> Mrs. O'Neill's Blog: Handwriting and Keyboarding

Thursday, February 22, 2007

Handwriting and Keyboarding



Every week I download the latest podcast from Women of Web 2 (WOW2). They have a weekly chat, Tuesdays at 9pm EST. That's the middle of the night our time so I haven’t heard one live yet. I missed the first one, called ‘Keyboarding’. It didn't sound very appealing. I couldn’t imagine how they could chat about that for a whole hour.

However, I’ve come to trust those podcasts to set me thinking about things, so I duly downloaded and listened to ‘Keyboarding’.

I am the sort of teacher who writes ‘Your target is handwriting! Present your work with more care.’ For years I’ve heard people say that typing will supersede handwriting. I’ve not been convinced. I’ve got loads of stories of disasters that all hinged on a piece of bad handwriting: doctor’s prescriptions, military coups, and NASA operations…

The chat on the podcast was discussing how important it was for schools to teach children correct keyboarding skills. They discussed the amount of sustained time children need to become proficient. They assumed that this would be necessary for all children. They weren’t advocating doing away with teaching handwriting, just seeing typing (or keyboarding) as the NEXT natural step.

I had a sort of brain freeze over the idea. Concentrate more on typing? Learn how to use the QWERTY keyboard properly? Yes, fine for people who will need that in the future. And that would be? Oops. Everyone.

What about handwriting? How often in the adult world of work do we actually rely on our handwriting? I can think of several occasions when it is nicer and perceived as ‘more caring’ to handwrite: birthday cards, a personal note at the end of a typed letter, a comment. But for anything of length, especially if we require to edit it, I think typing wins hands down.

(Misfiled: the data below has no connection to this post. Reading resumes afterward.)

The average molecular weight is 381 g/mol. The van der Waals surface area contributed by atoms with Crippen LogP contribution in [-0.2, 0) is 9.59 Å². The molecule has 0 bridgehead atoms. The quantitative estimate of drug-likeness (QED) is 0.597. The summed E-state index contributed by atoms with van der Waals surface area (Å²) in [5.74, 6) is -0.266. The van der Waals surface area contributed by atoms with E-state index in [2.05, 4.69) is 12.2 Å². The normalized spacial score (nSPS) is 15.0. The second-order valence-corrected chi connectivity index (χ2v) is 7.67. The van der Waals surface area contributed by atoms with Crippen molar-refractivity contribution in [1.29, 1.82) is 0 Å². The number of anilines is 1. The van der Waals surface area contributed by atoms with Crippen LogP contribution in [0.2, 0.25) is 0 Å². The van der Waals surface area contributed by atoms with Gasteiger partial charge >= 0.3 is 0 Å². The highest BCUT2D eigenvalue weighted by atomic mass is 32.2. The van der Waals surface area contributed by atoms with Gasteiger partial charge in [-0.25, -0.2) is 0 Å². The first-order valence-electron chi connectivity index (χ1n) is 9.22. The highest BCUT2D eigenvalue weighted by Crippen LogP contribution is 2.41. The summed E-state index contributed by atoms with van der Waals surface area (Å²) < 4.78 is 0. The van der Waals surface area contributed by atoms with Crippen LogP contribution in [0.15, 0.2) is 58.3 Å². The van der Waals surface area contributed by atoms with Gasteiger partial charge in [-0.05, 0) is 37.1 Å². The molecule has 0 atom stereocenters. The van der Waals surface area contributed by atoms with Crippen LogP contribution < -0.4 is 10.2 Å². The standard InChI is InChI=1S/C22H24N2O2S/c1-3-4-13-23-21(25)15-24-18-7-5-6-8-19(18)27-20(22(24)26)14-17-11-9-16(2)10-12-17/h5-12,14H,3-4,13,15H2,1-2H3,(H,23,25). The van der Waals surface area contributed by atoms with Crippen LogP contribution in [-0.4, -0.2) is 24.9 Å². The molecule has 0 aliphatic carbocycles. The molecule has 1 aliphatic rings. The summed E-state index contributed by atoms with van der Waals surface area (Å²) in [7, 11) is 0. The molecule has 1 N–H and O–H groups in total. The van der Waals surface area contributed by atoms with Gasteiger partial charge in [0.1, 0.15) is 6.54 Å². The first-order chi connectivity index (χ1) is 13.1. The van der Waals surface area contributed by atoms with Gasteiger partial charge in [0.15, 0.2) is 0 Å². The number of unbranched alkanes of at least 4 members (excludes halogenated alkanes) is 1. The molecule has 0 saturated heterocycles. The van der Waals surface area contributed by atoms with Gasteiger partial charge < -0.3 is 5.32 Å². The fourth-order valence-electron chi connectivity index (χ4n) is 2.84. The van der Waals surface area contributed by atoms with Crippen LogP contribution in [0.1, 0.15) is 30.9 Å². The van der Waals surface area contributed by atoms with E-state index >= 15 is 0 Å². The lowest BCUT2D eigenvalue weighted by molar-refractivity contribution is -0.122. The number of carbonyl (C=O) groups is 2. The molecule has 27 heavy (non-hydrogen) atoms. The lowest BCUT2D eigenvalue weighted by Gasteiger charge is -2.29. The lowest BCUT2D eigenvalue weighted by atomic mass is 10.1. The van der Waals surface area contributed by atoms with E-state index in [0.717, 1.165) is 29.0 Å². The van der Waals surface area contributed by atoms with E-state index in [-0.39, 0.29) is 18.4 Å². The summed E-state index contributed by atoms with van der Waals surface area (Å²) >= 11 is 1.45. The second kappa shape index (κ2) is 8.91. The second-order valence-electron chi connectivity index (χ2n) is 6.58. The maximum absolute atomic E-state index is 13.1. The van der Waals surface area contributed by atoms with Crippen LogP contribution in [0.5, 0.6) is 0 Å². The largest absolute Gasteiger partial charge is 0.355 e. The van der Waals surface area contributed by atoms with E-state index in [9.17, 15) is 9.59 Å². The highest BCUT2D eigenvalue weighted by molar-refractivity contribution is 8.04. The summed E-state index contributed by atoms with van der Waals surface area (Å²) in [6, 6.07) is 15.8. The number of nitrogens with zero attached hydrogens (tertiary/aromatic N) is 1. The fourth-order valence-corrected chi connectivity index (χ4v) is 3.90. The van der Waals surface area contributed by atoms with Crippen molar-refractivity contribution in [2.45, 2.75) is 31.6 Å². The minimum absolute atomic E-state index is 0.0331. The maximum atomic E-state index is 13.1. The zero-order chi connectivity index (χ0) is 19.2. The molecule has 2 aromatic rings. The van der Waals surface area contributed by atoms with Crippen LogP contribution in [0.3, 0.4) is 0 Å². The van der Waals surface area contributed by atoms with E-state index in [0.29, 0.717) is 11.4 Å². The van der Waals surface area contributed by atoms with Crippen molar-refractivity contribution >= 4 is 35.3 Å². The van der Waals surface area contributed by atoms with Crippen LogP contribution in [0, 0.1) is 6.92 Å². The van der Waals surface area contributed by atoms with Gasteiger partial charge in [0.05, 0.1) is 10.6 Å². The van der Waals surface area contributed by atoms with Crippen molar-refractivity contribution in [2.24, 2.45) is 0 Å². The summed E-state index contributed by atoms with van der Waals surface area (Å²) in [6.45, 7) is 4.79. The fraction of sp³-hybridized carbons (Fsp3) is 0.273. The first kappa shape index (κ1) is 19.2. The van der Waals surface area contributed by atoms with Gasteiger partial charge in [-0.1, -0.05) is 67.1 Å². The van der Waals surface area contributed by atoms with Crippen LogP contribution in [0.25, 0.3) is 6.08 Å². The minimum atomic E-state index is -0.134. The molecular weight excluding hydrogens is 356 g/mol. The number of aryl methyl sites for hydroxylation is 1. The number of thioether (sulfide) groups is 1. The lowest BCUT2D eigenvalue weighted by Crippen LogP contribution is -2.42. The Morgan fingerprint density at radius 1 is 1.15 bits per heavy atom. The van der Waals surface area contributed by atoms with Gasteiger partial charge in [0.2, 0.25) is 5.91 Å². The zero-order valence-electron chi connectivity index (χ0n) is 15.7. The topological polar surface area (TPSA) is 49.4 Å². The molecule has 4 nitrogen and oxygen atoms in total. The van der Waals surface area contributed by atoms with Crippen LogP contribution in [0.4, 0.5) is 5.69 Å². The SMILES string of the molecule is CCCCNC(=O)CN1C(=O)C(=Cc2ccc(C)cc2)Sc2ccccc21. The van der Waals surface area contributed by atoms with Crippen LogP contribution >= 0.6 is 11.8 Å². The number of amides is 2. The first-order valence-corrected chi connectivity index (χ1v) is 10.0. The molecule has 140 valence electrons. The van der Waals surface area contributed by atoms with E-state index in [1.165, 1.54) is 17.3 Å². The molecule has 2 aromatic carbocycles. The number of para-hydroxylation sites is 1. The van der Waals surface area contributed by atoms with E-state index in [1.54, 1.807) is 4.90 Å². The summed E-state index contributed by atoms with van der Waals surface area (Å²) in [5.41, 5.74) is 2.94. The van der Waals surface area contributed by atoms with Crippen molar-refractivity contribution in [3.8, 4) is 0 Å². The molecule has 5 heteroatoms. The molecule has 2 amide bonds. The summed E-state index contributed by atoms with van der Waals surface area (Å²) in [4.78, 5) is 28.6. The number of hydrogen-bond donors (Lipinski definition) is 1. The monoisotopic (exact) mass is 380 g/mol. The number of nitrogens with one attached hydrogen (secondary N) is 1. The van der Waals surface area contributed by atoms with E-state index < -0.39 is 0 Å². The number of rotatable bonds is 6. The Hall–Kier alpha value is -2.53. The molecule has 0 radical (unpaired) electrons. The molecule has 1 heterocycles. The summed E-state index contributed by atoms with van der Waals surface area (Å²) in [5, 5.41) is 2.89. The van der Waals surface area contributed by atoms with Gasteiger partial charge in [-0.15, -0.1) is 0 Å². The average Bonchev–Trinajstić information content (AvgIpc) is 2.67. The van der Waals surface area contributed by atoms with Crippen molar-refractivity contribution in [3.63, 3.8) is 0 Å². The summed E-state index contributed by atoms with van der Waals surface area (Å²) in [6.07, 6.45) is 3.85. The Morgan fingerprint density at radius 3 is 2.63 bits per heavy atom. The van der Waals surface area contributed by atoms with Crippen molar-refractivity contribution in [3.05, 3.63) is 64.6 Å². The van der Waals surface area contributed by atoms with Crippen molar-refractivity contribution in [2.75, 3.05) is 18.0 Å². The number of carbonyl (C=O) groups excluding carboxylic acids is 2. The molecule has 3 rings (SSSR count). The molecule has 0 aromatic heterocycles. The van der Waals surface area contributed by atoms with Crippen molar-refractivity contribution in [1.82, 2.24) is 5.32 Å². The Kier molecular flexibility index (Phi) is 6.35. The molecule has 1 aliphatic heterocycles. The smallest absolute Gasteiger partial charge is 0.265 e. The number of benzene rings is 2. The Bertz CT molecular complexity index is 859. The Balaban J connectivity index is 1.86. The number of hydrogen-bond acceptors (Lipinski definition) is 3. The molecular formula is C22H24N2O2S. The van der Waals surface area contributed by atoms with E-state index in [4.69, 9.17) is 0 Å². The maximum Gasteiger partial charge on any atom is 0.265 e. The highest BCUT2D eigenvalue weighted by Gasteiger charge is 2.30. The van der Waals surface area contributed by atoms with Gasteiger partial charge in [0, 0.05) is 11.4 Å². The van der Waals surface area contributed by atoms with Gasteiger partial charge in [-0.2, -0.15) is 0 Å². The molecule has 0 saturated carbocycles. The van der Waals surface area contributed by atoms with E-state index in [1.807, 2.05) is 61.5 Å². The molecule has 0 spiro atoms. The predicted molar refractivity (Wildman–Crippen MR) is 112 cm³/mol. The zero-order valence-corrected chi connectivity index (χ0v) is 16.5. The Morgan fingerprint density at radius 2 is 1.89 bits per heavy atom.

If pupils typed efficiently, they could do all their work online. And think of the paper we would save.

Good grief. Next I will be (gulp) reading books online.

3 comments:

Christine (gpm) said...

It's very difficult to imagine curlling up in bed with a computer instead of a book... As for hand writing, my eldest's writing & presentation is appalling! The geography teacher once told us at parents' evening that he had a nice tidy jotter and we gawped in disbelief. "Well, he is a boy!" came the retort.

Mrs. O'Neill's Blog said...

I think the book is just one of those things we will have to keep...

The problem with the handwriting issue for me is that I know it will impact exam results in English -where pupils still write out their essays and close reading answers. Pupils with indecipherable writing can get scribes, but 'legible albeit messy' still get judged alongside others. Examiners are told to focus on content -but examiners are only human, and studies show they don't always do that...
Personally I would like the exam to be typed by all -level playing field.
I have two boys and handwriting is a favourite topic ;)

Sid O'Neill said...

Could you curl up in bed with a bit of paper?

My Uni course has an optional class which teaches shorthand. Whilst I'll probably take the class because it's free, it does seem a little redundant. In a few years I imagine that speech-recognition software and hardware will be good enough to completely replace shorthand.